As a result, RUSADA has been suspended from cooperation with the World Anti-Doping Agency since 2015 (even though the evidence of state-sponsored doping goes back much further). Valieva, like every other Russian Olympian since 2018, has competed not under the Russian flag, but as an “Olympian from Russia,” after the entire Russian athletic system was banned from international competition.
STEVEN LUBET: Are University Diversity Staffers Rabid Anti-Semites? A New Report Would Like You to Think So.
Serious social scientists observe some basic principles. They do not report selective or exaggerated results. They make their data available so others can evaluate its accuracy and significance. They are responsive to questions. Politicized studies, which are unreliable by nature, do not adhere to these simple conventions. A case in point is a recent report from the Heritage Foundation purporting to show rampant anti-Semitism in university diversity, equity, and inclusion (DEI) programs. Although there has been an alarming increase in anti-Semitic incidents on many campuses, the Heritage report does not support its conclusion about widespread anti-Jewish sentiments in DEI programs—a problem exacerbated by the authors’ refusal to respond forthrightly to inquiries and criticism.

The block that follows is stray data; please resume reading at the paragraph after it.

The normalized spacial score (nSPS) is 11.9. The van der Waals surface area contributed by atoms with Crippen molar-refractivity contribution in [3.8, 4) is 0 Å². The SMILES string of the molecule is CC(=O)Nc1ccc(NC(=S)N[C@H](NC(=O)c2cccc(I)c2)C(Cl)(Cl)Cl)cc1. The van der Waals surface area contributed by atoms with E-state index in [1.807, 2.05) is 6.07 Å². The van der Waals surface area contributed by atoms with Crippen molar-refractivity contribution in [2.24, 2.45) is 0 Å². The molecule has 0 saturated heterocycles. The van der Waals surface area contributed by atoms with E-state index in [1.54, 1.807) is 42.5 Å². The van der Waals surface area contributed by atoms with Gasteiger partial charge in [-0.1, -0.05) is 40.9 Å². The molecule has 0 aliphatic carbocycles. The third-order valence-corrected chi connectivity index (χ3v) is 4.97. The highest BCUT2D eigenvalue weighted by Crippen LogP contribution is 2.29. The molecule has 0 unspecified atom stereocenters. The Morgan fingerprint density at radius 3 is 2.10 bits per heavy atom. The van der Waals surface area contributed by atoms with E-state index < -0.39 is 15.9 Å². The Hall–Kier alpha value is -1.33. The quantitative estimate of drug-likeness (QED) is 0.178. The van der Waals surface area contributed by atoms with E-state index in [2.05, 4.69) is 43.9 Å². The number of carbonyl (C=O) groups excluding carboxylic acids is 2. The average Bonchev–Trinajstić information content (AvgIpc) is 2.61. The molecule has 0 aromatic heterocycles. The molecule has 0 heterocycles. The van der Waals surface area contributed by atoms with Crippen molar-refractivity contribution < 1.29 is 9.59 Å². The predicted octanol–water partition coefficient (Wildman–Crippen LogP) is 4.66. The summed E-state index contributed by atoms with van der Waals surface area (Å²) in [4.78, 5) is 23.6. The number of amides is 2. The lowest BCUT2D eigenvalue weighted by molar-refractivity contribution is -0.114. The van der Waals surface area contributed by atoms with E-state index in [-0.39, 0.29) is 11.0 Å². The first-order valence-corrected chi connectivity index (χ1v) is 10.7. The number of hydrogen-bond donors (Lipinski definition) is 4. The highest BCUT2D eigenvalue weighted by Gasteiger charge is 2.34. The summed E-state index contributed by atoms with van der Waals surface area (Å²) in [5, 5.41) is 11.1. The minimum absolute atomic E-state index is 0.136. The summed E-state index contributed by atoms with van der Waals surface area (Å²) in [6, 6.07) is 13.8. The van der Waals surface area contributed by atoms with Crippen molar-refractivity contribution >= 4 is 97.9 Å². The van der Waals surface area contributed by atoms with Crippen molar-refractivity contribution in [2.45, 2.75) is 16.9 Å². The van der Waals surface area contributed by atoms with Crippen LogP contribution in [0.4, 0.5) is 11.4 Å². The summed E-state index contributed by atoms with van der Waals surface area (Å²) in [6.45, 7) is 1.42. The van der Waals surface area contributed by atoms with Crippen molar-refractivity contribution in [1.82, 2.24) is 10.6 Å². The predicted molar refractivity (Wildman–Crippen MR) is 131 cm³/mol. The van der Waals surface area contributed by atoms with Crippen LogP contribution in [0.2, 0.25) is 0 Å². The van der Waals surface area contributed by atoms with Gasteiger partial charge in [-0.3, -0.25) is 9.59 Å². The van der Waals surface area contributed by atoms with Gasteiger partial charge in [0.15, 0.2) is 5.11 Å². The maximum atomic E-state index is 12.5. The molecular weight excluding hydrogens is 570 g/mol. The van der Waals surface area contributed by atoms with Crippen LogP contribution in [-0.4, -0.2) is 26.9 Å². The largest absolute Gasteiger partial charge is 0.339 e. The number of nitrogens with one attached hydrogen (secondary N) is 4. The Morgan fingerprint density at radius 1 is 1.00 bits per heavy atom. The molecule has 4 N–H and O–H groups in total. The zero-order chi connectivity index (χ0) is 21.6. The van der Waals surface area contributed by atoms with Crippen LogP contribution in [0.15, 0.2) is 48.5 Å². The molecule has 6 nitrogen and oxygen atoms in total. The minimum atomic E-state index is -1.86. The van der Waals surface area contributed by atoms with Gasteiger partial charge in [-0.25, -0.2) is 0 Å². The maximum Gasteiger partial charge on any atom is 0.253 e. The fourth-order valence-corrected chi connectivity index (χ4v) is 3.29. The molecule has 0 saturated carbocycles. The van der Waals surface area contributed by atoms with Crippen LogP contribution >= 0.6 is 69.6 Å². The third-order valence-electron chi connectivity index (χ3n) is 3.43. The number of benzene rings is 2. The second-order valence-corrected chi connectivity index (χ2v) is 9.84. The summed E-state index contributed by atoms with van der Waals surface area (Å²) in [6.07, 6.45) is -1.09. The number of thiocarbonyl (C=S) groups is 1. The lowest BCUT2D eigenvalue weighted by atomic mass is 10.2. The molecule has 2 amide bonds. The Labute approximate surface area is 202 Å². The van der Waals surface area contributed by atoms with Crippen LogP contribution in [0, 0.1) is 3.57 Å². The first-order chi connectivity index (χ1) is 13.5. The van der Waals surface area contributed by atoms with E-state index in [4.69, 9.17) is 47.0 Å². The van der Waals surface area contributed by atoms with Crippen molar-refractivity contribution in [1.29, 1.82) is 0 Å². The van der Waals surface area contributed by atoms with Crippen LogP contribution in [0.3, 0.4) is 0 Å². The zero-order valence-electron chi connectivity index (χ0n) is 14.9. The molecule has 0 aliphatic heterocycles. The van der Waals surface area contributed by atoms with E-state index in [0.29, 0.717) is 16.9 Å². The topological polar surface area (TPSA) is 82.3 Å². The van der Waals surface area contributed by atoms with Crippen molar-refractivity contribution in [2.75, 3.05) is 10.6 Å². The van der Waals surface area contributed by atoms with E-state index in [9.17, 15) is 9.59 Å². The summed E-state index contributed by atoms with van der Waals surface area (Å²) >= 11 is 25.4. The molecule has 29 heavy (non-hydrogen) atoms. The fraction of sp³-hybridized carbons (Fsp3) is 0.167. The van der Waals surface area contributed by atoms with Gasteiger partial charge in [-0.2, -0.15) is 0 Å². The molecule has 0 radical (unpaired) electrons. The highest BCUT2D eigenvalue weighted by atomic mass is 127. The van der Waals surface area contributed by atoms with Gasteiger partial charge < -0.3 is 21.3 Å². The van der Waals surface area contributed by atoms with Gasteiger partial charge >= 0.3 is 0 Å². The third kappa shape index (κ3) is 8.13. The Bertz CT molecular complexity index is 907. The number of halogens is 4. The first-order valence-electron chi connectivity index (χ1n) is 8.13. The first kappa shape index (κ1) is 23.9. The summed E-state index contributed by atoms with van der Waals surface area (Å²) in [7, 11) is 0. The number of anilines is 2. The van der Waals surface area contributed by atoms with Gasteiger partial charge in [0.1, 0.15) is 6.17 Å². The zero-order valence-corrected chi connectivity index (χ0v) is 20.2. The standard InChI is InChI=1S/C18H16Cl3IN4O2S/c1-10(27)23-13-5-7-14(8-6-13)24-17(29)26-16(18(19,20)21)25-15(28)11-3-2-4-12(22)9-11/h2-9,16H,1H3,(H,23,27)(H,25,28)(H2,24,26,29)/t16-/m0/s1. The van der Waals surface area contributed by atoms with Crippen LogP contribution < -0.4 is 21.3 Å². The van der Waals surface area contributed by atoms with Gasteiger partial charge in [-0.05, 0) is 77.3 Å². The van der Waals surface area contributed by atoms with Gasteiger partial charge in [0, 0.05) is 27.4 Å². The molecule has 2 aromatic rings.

According to the Heritage Foundation website, the study, titled “Inclusion Delusion: The Antisemitism of Diversity, Equity, and Inclusion Staff at Universities,” reports that “an overwhelming number of DEI hires are spewing anti-Semitic views about Israel on social media.” The authors have made this assertion in newspaper opinion essays, and it has been repeated by media outlets, but unpacking the numbers shows that the study’s methodology is deeply flawed and the widely publicized conclusion isn’t supported by the evidence.